Mad-Eye Moody: A Role Model for Social Strategy?
I love Harry Potter. I’ve read the entire series (more than once, of course) and seen all the movies. But recently, I realized the story might have impacted my life more than I thought. Apparently the social media strategy I’ve crafted and employed at Bluefin Labs was inspired by a most unlikely character: Mad-Eye Moody.
You see, Mad-Eye Moody’s catch phrase is “constant vigilance.” And whether you’re fighting Death Eaters or trying to win at social media for your employer, these are words by which to live.
These days, social marketers everywhere are preaching how “content is king.” And while I agree that content is indeed a pillar of social strategy, it’s the way you USE content that matters the most. And more often than not, timing and observation play a huge role in a robust social strategy.
Dialogue matters. In the world of social media, it’s one of the best ways a brand can humanize itself, engage current fans, and reach new customers. But to have a conversation, you need context. And you can only have context if you know what’s going on – and not just in your corner of the world, but also in the social universe at large.
Consider this exchange:
That first Tweet from Old Spice was sent unprovoked, and didn’t even mention @TacoBell. But whoever was running Twitter for Taco Bell immediately picked up on it, and fired back a witty response. Not to be outdone, Old Spice responded in kind.
Doesn’t this just make you SMILE?! Two brands, in completely different sectors, having a spirited debate in public – it’s so human, that you almost forget these are international corporations. Who knows if this exchange led to more taco runs or trips to CVS for Old Spice, but it was a humorous and fun way to infuse branding in social media. And it wouldn’t have been possible if these social managers weren’t vigilant about what was being discussed on Twitter.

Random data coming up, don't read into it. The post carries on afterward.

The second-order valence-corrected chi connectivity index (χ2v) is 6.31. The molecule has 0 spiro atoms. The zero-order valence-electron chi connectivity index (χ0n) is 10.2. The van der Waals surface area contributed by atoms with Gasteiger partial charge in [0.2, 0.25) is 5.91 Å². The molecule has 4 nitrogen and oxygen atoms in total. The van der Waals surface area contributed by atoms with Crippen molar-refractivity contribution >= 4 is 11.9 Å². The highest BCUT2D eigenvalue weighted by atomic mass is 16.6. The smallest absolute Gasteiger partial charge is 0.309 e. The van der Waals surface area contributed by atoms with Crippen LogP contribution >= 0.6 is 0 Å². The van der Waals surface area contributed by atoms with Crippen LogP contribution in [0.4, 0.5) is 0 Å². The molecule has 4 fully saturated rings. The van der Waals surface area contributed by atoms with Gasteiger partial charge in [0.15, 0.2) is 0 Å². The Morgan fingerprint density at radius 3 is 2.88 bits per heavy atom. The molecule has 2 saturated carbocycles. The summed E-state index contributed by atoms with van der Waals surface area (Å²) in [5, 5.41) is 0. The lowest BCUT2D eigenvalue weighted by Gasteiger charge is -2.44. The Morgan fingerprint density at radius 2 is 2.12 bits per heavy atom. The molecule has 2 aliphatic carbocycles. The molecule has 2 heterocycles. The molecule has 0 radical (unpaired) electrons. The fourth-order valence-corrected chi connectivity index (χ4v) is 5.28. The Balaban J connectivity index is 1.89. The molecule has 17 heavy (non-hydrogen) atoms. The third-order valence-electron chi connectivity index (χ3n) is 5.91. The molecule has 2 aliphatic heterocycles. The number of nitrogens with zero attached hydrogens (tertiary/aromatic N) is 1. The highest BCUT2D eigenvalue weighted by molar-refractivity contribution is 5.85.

Here’s another example of how constant vigilance and dialogue can lead to great social marketing:
Here, the AMC social manager took it a step further with a funny picture. In our age of social media and visual sharing, this is brilliant marketing. That image of a dude with Oreos in his eyes is hard to forget, and when paired with the AMC logo at the top, it has my subconscious screaming to buy some Oreos and then go see a movie at AMC.
Marketing is changing. Old philosophies and strategies that worked for TV and print can’t just be slapped on to a social media program. The social world is smart – they know when they’re being marketed to. But if you know how to do it right, it will be accepted as part of the social dialogue instead of demonized as unsolicited advertising.
But good social marketing isn’t, and shouldn’t be, just about crafting the wittiest Tweet. When Hurricane Sandy hit the East Coast recently, many brands used Twitter and Facebook to monitor events and reach out to affected customers. Take Duracell, for example:
Duracell didn’t just send a couple of these #PowerForward Tweets right after the storm. As of November 12, there are still people without power – so Duracell is still Tweeting about where charging stations can be found. I can’t say for sure, but I bet the name “Duracell” will remain in many of these consumers’ minds long after the power returns.
So, what happens when you AREN’T vigilant in social media? This Tweet was sent by a UK company hours after the July massacre at a movie theater in Aurora, Colorado:
Clearly, the social media manager didn’t click to see why #Aurora was a trending topic. By trying to quickly insert themselves into a conversation they knew nothing about, Celeb Boutique messed up and had to deal with a huge backlash from offended citizens not just in America, but all over the world.
Personally, I think it’s because of cases like Celeb Boutique that brands and companies don’t take more risks in social. Managers and execs are petrified about saying the wrong thing, posting at the wrong time, and having to put out the resulting PR fires. So many just stick to pushing approved [read: boring] messages, dipping nary a toe into the dialogue waters.
They should throw fear out the window, because social media gives marketers a unique ability to advertise without “advertising.” With constant vigilance, brands can start to insert themselves into social media. And that human touch can make all the difference.